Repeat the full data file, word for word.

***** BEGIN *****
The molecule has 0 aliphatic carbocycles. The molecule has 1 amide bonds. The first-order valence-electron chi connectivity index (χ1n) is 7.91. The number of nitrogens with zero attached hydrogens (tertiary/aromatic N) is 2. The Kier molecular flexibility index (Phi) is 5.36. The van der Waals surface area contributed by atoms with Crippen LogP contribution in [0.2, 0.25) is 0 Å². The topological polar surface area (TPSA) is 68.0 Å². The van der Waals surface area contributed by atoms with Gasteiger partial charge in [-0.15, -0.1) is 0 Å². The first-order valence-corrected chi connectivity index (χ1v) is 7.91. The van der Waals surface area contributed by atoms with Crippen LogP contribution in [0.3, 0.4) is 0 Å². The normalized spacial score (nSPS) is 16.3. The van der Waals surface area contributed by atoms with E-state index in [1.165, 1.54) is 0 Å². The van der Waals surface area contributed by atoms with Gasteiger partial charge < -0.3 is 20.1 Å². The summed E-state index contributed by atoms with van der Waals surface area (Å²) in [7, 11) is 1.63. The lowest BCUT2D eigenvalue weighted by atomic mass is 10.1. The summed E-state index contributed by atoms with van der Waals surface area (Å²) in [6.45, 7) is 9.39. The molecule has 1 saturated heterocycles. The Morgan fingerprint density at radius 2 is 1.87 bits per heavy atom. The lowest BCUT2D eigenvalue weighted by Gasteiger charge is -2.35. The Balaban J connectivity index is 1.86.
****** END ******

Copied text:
The molecule has 0 aliphatic carbocycles. The molecule has 1 amide bonds. The first-order valence-electron chi connectivity index (χ1n) is 7.91. The number of nitrogens with zero attached hydrogens (tertiary/aromatic N) is 2. The Kier molecular flexibility index (Phi) is 5.36. The van der Waals surface area contributed by atoms with Crippen LogP contribution in [0.2, 0.25) is 0 Å². The topological polar surface area (TPSA) is 68.0 Å². The van der Waals surface area contributed by atoms with Gasteiger partial charge in [-0.15, -0.1) is 0 Å². The first-order valence-corrected chi connectivity index (χ1v) is 7.91. The van der Waals surface area contributed by atoms with Crippen LogP contribution in [0.3, 0.4) is 0 Å². The normalized spacial score (nSPS) is 16.3. The van der Waals surface area contributed by atoms with E-state index in [1.165, 1.54) is 0 Å². The van der Waals surface area contributed by atoms with Gasteiger partial charge < -0.3 is 20.1 Å². The summed E-state index contributed by atoms with van der Waals surface area (Å²) in [7, 11) is 1.63. The lowest BCUT2D eigenvalue weighted by atomic mass is 10.1. The summed E-state index contributed by atoms with van der Waals surface area (Å²) in [6.45, 7) is 9.39. The molecule has 1 saturated heterocycles. The Morgan fingerprint density at radius 2 is 1.87 bits per heavy atom. The lowest BCUT2D eigenvalue weighted by Gasteiger charge is -2.35. The Balaban J connectivity index is 1.86.